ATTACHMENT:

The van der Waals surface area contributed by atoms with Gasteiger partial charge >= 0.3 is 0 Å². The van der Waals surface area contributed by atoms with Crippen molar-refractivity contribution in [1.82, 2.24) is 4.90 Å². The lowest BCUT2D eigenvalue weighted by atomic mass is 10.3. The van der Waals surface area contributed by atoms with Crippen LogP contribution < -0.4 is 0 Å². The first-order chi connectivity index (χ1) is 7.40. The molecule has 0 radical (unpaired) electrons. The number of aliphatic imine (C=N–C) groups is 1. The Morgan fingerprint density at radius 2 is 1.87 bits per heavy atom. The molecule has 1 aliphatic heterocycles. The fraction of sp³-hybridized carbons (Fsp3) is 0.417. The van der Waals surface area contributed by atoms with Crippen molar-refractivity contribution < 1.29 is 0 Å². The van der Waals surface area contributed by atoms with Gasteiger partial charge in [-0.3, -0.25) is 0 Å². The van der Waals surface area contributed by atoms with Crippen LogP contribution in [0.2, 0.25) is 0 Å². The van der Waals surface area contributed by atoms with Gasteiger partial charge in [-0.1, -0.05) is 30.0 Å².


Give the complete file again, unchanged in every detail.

The van der Waals surface area contributed by atoms with Gasteiger partial charge >= 0.3 is 0 Å². The van der Waals surface area contributed by atoms with Crippen molar-refractivity contribution in [1.82, 2.24) is 4.90 Å². The lowest BCUT2D eigenvalue weighted by atomic mass is 10.3. The van der Waals surface area contributed by atoms with Crippen LogP contribution < -0.4 is 0 Å². The first-order chi connectivity index (χ1) is 7.40. The molecule has 0 radical (unpaired) electrons. The number of aliphatic imine (C=N–C) groups is 1. The Morgan fingerprint density at radius 2 is 1.87 bits per heavy atom. The molecule has 1 aliphatic heterocycles. The fraction of sp³-hybridized carbons (Fsp3) is 0.417. The van der Waals surface area contributed by atoms with Crippen molar-refractivity contribution < 1.29 is 0 Å². The van der Waals surface area contributed by atoms with Gasteiger partial charge in [-0.3, -0.25) is 0 Å². The van der Waals surface area contributed by atoms with Crippen LogP contribution in [0.2, 0.25) is 0 Å². The van der Waals surface area contributed by atoms with Gasteiger partial charge in [-0.1, -0.05) is 30.0 Å².